Hall and Slaughter Receive Teaching Excellence Award

The Class of 2011 Teaching Excellence Award recognizes two Tuck faculty members each year for their outstanding contributions to the educational experience.

The Class of 2011 Teaching Excellence Award recognizes two Tuck faculty members each year for their outstanding contributions to the educational experience. 

The core courses Managerial Economics and Operations Management might not sound like the most glamorous offerings in Tuck’s MBA curriculum, but they are undoubtedly crucial to the toolkit of general managers. Thankfully, first-year students have Joseph M. Hall, a visiting associate professor of business administration, to guide them through the concepts.

“Students talk about how engaging he is,” says Judith Lin T’12, “and how he is able to break down really complex concepts in a very understandable way, which makes retaining the information easier.”

But the students do more than talk; they vote. And they selected Hall, who’s taught at Tuck since 2000, for this year’s Teaching Excellence Award in the core curriculum. “I think he honestly just changed the way people learn,” says Lin, who chaired the selection committee for the awards.

The Teaching Excellence Award was established last year as the class gift from the Class of 2011. They are presented each year to two professors deemed outstanding by the graduating class: one for teaching in the core and another for teaching an elective.

Associate dean Matthew J. Slaughter, the Signal Companies’ Professor of Management, won this year’s award for teaching an elective. Like Hall, students talked about Slaughter a lot, mostly in reverential tones. “Some professors changed the way I think about myself. Professor Slaughter changed the way I think about the world.”

Slaughter’s elective, Leadership in the Global Economy, “is the class I hear discussed most often after it’s ended,” Lin says. “People are constantly bringing it up, talking about it over the dinner table. It’s something that transcends the classroom.” In the surveys, students lauded Slaughter for his teaching style, which encouraged them to think deeply for themselves about the issues.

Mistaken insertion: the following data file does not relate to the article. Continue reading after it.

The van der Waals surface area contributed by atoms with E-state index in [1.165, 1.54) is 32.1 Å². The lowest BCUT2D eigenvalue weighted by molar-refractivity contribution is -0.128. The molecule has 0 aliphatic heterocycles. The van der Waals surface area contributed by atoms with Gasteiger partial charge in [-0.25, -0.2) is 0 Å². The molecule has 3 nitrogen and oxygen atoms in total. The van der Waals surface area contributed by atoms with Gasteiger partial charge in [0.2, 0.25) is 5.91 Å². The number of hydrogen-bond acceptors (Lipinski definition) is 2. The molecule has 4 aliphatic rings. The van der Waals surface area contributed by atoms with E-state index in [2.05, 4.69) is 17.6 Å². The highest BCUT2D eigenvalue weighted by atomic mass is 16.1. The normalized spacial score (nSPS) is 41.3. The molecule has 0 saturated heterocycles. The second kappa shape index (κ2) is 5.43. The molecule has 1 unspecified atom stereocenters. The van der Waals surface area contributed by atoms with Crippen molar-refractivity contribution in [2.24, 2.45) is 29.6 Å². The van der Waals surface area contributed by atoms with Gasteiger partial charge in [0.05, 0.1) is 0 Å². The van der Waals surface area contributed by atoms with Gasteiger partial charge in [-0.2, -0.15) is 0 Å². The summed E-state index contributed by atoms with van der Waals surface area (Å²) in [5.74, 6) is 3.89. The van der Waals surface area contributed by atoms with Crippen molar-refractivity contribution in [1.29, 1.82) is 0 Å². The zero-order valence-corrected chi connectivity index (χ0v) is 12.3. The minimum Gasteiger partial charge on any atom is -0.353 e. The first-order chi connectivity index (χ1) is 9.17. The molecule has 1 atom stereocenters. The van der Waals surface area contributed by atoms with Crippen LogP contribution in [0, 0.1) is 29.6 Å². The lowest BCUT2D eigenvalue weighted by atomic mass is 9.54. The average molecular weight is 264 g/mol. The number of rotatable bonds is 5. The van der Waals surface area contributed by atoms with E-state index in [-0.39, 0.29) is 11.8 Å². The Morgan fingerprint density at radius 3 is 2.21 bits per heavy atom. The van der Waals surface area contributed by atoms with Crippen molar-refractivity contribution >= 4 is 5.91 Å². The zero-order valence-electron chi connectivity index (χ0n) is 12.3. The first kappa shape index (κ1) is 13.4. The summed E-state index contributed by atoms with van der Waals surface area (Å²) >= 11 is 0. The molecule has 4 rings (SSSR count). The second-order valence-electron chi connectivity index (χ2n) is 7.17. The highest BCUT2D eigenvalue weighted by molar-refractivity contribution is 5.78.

A 12-member committee of second-year students, including Lin and Ben Tilton, president of the student board, organized this year’s awards. Refining last year’s process just a bit, they sent out a survey to their classmates asking them to nominate the core and elective professors who had the greatest impact on their educational development. They were surprised to receive more than 190 passionate responses. “That was tremendous,” Lin recalls. “People really took a lot of time to write very thoughtful comments on the professors they nominated.”

Lin, who was a consultant prior to attending Tuck, sorted the responses in a way that prevented the voting from becoming a mere popularity test—some professors teach large classes and reach more students, others teach smaller classes but might have a deeper impact. “We wanted to make sure we could see both perspectives,” Lin explains.  The committee then disucssed the merits of each candidate and voted on the final nominees.

For Lin, recognizing the achievements of the winning professors is only part of the benefit of the process. “I think it’s really great to have a forum where people can talk and reflect about the courses they’ve had at Tuck,” she says. “Tuck really changes the way you learn. It not only prepares you for work but also for life beyond that. And that was very apparent throughout the entire process.”